In my estimation, “Love the enemy” is the New Testament aphorism that will lose you the most friends. Yet it is one of my favorites. The entire quote could be paraphrased this way: It’s all well and good to love your brother, but loving your enemy is where the spiritual rubber meets the road.
Which is to say, it’s easy to have compassion for an oil-soaked pelican, not so easy a BP executive who would like this whole mess cleaned up so he, “could have his life back.” But it is the executive where you discover the true depth of compassion. Not that I want to be the guy about which it is said, “If you can have compassion for him, you can have compassion for anyone,” but in this way, he is a gift to us all.
The same holds true for your writing. In his Part 2 of his interview, Gary Zukav describes quite beautifully how growth occurs in that moment when you are feeling the “magnetic pull” of a fearful choice. Thus, writing is great when you’re in the flow, when the story is coming so quickly you feel as if you’re taking dictation, but those days when nothing comes, or where everything you do bother to put down is only going to be thrown away the next day, that’s where you not only learn about writing, but where you truly learn how to live as a writer.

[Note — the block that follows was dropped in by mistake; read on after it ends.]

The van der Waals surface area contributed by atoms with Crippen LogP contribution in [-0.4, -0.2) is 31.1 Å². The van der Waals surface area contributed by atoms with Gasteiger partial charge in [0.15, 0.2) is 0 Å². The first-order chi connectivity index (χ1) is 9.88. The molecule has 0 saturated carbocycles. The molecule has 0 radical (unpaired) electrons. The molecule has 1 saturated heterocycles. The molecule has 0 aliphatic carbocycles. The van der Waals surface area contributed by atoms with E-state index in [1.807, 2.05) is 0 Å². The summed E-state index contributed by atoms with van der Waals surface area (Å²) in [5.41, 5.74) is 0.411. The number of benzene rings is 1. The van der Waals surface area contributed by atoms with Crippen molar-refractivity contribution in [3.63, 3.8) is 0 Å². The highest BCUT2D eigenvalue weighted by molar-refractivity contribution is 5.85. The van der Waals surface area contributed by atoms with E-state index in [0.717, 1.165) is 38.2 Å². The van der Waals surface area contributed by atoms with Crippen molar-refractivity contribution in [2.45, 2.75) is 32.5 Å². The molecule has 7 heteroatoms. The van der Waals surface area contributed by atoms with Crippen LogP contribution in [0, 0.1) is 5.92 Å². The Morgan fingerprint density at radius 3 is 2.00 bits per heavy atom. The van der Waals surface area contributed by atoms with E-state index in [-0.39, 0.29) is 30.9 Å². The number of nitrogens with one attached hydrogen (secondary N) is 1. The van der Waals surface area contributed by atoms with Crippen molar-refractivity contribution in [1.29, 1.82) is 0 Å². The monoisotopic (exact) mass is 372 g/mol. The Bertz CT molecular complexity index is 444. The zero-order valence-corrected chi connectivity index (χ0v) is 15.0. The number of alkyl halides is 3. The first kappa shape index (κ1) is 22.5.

When you spend a workday out of the flow of the story, you must choose kindness and compassion—that is the only way back into the flow of the story. You have written before, you will write again. But if you are cruel to yourself, if you tell yourself a better writer would have found the story that day, or that you will never finish the story, or that everything you have written is no good, then you will come to fear writing itself. You will feel relief when it goes well and despair when it doesn’t. Love and compassion are your only tools when the day’s work brings you nothing. Writers, in this way, must learn above all others to love their enemy, because a writer’s only enemy is himself.